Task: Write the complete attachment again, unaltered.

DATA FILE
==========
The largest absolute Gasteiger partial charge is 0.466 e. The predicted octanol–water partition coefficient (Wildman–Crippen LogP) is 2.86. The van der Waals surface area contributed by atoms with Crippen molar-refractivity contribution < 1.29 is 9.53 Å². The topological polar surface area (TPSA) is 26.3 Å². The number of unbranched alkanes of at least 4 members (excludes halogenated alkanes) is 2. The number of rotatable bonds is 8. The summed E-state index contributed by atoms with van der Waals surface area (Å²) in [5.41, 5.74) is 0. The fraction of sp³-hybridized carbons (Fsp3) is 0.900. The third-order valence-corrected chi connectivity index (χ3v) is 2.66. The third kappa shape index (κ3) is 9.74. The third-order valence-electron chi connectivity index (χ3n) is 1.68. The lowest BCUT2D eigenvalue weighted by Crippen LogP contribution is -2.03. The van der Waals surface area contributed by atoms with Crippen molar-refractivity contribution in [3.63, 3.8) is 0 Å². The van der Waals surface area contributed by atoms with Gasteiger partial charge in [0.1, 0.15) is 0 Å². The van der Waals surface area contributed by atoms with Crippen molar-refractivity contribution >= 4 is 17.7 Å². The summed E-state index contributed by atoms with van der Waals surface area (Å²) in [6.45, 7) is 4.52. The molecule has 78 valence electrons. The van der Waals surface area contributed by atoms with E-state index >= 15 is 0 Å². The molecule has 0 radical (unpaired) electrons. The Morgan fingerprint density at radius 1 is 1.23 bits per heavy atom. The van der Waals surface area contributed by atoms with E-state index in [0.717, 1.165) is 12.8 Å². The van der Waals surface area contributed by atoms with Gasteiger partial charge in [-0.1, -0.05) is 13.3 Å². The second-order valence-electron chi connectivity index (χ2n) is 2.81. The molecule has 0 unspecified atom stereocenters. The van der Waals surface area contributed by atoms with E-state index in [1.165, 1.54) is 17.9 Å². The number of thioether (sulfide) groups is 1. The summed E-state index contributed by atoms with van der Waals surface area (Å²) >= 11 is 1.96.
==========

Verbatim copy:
The largest absolute Gasteiger partial charge is 0.466 e. The predicted octanol–water partition coefficient (Wildman–Crippen LogP) is 2.86. The van der Waals surface area contributed by atoms with Crippen molar-refractivity contribution < 1.29 is 9.53 Å². The topological polar surface area (TPSA) is 26.3 Å². The number of unbranched alkanes of at least 4 members (excludes halogenated alkanes) is 2. The number of rotatable bonds is 8. The summed E-state index contributed by atoms with van der Waals surface area (Å²) in [5.41, 5.74) is 0. The fraction of sp³-hybridized carbons (Fsp3) is 0.900. The third-order valence-corrected chi connectivity index (χ3v) is 2.66. The third kappa shape index (κ3) is 9.74. The third-order valence-electron chi connectivity index (χ3n) is 1.68. The lowest BCUT2D eigenvalue weighted by Crippen LogP contribution is -2.03. The van der Waals surface area contributed by atoms with Crippen molar-refractivity contribution in [3.63, 3.8) is 0 Å². The van der Waals surface area contributed by atoms with Gasteiger partial charge in [0.1, 0.15) is 0 Å². The van der Waals surface area contributed by atoms with Crippen molar-refractivity contribution >= 4 is 17.7 Å². The summed E-state index contributed by atoms with van der Waals surface area (Å²) in [6.45, 7) is 4.52. The molecule has 78 valence electrons. The van der Waals surface area contributed by atoms with E-state index >= 15 is 0 Å². The molecule has 0 radical (unpaired) electrons. The Morgan fingerprint density at radius 1 is 1.23 bits per heavy atom. The van der Waals surface area contributed by atoms with E-state index in [0.717, 1.165) is 12.8 Å². The van der Waals surface area contributed by atoms with Gasteiger partial charge in [-0.1, -0.05) is 13.3 Å². The second-order valence-electron chi connectivity index (χ2n) is 2.81. The molecule has 0 unspecified atom stereocenters. The van der Waals surface area contributed by atoms with E-state index in [1.165, 1.54) is 17.9 Å². The number of thioether (sulfide) groups is 1. The summed E-state index contributed by atoms with van der Waals surface area (Å²) >= 11 is 1.96.